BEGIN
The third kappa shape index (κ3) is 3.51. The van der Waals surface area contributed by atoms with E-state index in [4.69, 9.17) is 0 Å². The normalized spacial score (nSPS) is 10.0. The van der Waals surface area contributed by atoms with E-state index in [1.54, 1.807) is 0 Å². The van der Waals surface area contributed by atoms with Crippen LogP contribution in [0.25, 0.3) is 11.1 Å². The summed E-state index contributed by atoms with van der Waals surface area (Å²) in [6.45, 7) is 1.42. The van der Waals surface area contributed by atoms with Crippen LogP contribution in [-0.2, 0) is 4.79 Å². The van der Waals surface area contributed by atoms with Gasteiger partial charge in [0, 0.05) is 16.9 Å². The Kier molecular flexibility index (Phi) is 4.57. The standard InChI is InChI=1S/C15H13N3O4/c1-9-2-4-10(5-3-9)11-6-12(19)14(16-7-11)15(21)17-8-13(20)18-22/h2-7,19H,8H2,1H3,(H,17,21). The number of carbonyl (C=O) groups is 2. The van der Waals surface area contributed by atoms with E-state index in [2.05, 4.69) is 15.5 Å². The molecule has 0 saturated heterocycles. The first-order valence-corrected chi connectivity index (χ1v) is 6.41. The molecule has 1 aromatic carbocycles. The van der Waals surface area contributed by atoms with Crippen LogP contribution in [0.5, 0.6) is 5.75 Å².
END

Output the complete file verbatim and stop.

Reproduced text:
The third kappa shape index (κ3) is 3.51. The van der Waals surface area contributed by atoms with E-state index in [4.69, 9.17) is 0 Å². The normalized spacial score (nSPS) is 10.0. The van der Waals surface area contributed by atoms with E-state index in [1.54, 1.807) is 0 Å². The van der Waals surface area contributed by atoms with Crippen LogP contribution in [0.25, 0.3) is 11.1 Å². The summed E-state index contributed by atoms with van der Waals surface area (Å²) in [6.45, 7) is 1.42. The van der Waals surface area contributed by atoms with Crippen LogP contribution in [-0.2, 0) is 4.79 Å². The van der Waals surface area contributed by atoms with Gasteiger partial charge in [0, 0.05) is 16.9 Å². The Kier molecular flexibility index (Phi) is 4.57. The standard InChI is InChI=1S/C15H13N3O4/c1-9-2-4-10(5-3-9)11-6-12(19)14(16-7-11)15(21)17-8-13(20)18-22/h2-7,19H,8H2,1H3,(H,17,21). The number of carbonyl (C=O) groups is 2. The van der Waals surface area contributed by atoms with E-state index in [2.05, 4.69) is 15.5 Å². The molecule has 0 saturated heterocycles. The first-order valence-corrected chi connectivity index (χ1v) is 6.41. The molecule has 1 aromatic carbocycles. The van der Waals surface area contributed by atoms with Crippen LogP contribution in [0.5, 0.6) is 5.75 Å².